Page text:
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Fiduciary Sudoku – Comprehending ERISA 3(16), 3(21) & 3(38)

As an employer, you may have heard the terms fiduciary and fiduciary support in relation to corporate retirement plans. Specifically, vendors who service retirement plans will use the terms 3(16), 3(21) and 3(38) to describe their service offering. The terms have often been taken for granted, and sometimes abused by service providers looking for a marketing edge. Regardless, as a plan sponsor you have a responsibility to understand exactly what level of service your plan participants are receiving from your plan’s providers. In this mini-series we hope to offer some clarification and understanding regarding the terms 3(16), 3(21) and 3(38).

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Best Practice #10: Utilize Technology

Welcome to the Alliant Best Practices Series for 401(k) Plan Sponsors, in which we offer 10 best-practice essentials for helping plan participants achieve retirement plan success. Here’s the tenth and final best practice in our series.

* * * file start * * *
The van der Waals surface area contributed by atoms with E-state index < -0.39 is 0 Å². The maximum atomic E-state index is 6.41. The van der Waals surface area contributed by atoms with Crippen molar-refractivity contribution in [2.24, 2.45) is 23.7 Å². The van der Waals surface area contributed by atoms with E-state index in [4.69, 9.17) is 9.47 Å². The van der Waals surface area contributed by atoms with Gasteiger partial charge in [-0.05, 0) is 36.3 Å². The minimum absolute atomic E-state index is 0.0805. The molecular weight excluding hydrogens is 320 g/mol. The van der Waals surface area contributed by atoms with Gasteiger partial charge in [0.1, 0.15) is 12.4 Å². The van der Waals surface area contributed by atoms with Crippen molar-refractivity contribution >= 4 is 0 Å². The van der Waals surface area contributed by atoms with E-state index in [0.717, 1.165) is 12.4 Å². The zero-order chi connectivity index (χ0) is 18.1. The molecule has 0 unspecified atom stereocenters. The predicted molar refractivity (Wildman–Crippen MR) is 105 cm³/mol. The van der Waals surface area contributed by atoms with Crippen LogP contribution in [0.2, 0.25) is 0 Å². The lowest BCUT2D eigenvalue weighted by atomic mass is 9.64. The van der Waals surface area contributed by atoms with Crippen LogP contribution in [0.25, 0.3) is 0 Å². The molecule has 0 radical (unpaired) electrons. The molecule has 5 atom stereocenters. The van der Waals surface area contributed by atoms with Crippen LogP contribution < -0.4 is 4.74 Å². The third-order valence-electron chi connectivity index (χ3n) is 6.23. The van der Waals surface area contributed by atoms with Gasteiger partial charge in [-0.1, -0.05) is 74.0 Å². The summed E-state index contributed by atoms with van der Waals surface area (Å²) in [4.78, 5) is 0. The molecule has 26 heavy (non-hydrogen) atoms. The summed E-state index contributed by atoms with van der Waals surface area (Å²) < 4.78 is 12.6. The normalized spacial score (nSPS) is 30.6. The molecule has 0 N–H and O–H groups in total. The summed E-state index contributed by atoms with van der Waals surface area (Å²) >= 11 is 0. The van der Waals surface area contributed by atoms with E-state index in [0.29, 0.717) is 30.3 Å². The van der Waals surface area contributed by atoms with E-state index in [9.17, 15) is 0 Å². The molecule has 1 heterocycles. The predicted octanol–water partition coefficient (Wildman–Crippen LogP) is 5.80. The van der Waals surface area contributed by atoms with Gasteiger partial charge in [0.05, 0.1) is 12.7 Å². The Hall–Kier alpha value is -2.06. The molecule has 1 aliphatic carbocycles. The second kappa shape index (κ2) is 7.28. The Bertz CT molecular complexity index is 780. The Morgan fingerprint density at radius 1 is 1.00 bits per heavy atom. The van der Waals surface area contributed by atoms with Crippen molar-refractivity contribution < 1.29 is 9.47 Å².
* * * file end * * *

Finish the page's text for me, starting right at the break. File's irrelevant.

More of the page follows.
In our last post we talked about safe harbors options. In this post we’ll talk about how we are utilizing cutting-edge technology to the advantage of plan sponsors and participants. When used right, technology brings companies greater organization and efficiency. Here are a few key examples.

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Best Practice #9: Adopting Available "Trust" Safe Harbors

Welcome to the Alliant Best Practices Series for 401(k) Plan Sponsors, in which we offer 10 best-practice essentials for helping plan participants achieve retirement plan success. Here’s the ninth best practice in our series.


Our last post focused on the importance of adopting a fiduciary government program. In this post we’ll talk about ERISA “Trust” safe harbors. Trust safe harbors, unlike the commonly referred to “safe harbor plan” which helps the plan pass administrative testing requirements, are an effective method to mitigate or reduce the potential liability plan sponsors face as Trustees of their plan as they manage plan investments.